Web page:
Even for lawyers who have no wish to take it easier during the Summer, it is often the case that their clients make that decision for them. Most everybody goes on vacation, fewer business transactions occur. Whether you intentionally reduce your workload, or whether it’s reduced for you, the Summertime can be a welcome lull, after three consecutive quarters of grinding it out. Reentry into your normal workflow can be difficult. Reengaging projects unfinished by the end of this past Spring sounds like a slog. Sometimes, it helps to have a little push, to add some extra motivation to the mix. On that score, we offer five ways to get your juices flowing, to get you back into the swing of practice -- at least through the Columbus Day long weekend . . .
1. Check Up On Your Accounts Receivable
It’s likely that you did less work, and consequently billed less (and less often) over the Summer months. However, the primary question remains: Did you get paid? Or, did your clients also take a vacation from paying you? Now that Summer’s over, check in on your accounts receivable. As everybody else reengages their obligations, when the weather cools off, it’s the perfect time to send appropriate reminders about the invoices that have been left unpaid. If the response to your inquiries is positive, you may end up becoming flush with cash -- and, that will serve as a nice springboard for closing the books on 2015, and starting to think about what your law firm will look like in 2016.
2. Bull Market
The Fall is a good time to start planning for 2016. One of the things you’ll want to look at is your prevailing marketing posture. What are you doing now to promote your law firm? Has any part of your marketing platform grown stale? Do you need to adjust floundering campaigns? What important marketing trends do you expect will come to the fore in 2016, and how can you start thinking about taking advantage of them now? This Fall, revise your marketing plan. When the New Year rolls around, you’ll be ready to launch revamped marketing campaigns that will energize you, your clients and your referral base.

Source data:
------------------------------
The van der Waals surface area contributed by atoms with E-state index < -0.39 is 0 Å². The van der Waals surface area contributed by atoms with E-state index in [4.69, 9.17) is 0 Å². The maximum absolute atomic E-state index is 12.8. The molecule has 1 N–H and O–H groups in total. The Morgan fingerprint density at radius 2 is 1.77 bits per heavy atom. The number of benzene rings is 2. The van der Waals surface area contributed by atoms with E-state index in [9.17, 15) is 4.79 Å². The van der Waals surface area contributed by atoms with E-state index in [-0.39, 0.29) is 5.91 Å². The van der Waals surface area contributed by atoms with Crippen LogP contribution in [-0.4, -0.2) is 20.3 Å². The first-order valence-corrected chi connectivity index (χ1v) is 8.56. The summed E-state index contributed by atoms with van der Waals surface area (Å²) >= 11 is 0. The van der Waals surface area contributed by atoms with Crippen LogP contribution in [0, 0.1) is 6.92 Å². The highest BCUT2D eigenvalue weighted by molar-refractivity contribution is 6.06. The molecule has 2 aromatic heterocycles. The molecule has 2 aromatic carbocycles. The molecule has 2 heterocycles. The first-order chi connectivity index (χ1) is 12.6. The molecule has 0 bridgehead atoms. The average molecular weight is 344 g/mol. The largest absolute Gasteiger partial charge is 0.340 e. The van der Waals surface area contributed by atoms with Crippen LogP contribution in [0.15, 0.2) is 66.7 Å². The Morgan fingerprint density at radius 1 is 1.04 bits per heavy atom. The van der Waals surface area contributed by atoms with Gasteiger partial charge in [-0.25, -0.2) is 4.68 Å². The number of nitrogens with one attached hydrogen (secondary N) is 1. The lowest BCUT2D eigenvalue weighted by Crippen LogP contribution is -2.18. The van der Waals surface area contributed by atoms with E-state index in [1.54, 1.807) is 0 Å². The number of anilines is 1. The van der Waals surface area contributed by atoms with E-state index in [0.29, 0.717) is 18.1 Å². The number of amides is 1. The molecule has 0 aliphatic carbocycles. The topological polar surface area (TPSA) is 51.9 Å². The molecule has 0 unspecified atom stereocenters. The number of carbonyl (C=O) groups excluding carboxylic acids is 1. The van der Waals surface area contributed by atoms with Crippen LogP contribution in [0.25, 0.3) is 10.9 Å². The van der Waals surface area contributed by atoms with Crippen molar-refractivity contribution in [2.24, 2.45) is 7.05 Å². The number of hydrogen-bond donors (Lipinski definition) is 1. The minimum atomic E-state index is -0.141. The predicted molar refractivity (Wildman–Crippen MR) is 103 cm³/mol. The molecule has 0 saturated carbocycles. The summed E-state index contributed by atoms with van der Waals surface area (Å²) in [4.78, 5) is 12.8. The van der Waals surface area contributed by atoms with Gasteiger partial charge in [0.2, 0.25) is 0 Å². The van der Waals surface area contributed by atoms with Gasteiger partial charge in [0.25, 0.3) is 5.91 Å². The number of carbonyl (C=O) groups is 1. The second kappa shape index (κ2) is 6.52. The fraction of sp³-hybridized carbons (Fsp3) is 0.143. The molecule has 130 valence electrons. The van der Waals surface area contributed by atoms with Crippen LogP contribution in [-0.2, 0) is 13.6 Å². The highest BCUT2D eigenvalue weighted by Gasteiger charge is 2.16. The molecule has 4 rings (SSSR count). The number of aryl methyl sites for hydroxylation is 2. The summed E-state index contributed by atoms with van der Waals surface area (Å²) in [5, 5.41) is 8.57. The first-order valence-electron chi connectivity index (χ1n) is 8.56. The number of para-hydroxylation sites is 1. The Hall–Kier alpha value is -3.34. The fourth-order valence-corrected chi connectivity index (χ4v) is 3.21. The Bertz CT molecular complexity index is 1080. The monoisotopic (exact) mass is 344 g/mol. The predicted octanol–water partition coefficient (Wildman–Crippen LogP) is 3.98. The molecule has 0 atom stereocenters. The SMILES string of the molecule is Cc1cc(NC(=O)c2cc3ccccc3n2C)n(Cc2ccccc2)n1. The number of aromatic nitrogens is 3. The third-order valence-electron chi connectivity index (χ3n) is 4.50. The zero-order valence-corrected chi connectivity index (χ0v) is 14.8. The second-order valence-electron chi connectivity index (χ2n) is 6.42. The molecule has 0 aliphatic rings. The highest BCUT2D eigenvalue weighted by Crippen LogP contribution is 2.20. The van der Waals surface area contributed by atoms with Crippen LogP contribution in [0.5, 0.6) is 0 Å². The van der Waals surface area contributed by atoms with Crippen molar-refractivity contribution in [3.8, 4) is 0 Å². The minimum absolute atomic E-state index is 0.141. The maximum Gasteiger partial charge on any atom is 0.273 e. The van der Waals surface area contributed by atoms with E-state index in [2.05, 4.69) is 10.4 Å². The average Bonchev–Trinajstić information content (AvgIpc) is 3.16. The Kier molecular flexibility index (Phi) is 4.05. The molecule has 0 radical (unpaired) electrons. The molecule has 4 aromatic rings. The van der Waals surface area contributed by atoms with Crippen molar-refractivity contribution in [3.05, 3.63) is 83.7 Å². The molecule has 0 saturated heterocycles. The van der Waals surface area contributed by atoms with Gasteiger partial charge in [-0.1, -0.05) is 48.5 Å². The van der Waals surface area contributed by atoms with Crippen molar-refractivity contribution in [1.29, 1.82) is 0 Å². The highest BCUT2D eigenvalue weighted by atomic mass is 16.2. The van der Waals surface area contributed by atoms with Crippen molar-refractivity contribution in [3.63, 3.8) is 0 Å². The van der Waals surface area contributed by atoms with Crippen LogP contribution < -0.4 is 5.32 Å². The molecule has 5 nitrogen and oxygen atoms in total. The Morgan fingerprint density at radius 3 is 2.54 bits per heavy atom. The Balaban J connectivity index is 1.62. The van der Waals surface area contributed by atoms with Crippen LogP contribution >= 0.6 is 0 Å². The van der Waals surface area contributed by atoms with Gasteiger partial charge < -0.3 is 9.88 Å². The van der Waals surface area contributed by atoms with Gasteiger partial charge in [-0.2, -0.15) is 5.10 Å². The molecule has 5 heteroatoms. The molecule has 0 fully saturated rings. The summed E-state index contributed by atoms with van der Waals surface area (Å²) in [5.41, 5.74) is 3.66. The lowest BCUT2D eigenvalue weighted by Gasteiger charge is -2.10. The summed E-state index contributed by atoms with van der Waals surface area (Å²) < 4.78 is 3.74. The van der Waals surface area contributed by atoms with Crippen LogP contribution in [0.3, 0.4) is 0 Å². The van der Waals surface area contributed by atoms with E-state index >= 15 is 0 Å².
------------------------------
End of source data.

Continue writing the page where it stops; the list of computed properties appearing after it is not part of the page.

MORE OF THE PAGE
3. The Great Communicator
The pace of change respecting business technology is staggering, and that’s particularly true in the legal field, which is, in many ways, always catching up to the general business community. One of the major ways that technology continues to effect the client-lawyer relationship respects communication. Email is still the driver for the majority of business interactions; but, there are new, (more) effective collaborative solutions arising all the time. So, think about whether you’re communicating with your clients in the most efficient way possible. Can you offer your clients real-time interactions? Do you meet them on platforms they’re comfortable with? Do you offer communications options, rather than forcing your clients into funnels? Customer service involves a number of considerations; but, at its root is the question of whether you’re interacting with your clients in ways that are truly meaningful to them.
4. A Checklist Manifesto
The Fall is the perfect time to review your processes, before you commit to adapting them for 2016. In a very broad way, at first, you should ask yourself whether your systems work? Do your processes actually save you time? Do your associates and/or staffpersons believe in the processes you apply, and can they work within them effectively? Are there areas of your practice that are crying out for organization, for the development of workflows that have not yet been put into place? If you can automate processes, do so. If you can streamline existing processes, do that, too. Your law firm should run like a well-oiled machine, which will mean that you’re going to be more efficient, and reduce errors. That way, you can go back to being paid for what a lawyer is supposed to paid for: engaging the creative process.
5. Resetting the Edge
This sounds like a lot of work, I know. But, it’s important to remember that you’re not a machine. Just because the Summer’s over, it doesn’t mean that you can’t now take a break until next June. Reinvesting in your practice does not mean that you should begin by overwhelming yourself. Think about building mental health breaks into your schedule. Get up and walk around the office from time to time. Make the time to go for a run at lunch. Take at least one full day off each week. Lawyers can always be busy; and, the profession is a stressful one -- which makes it even more important that you give yourself an opportunity to recharge your batteries every so often.
Farmers regulate their work by the seasons. The rest of us to do it, too -- even if we’re not conscious that we’re doing so. However, if you can at least be thoughtful about achieving specific practice management goals during each quarter, you can make better use of the time you dedicate to the administration of your law firm.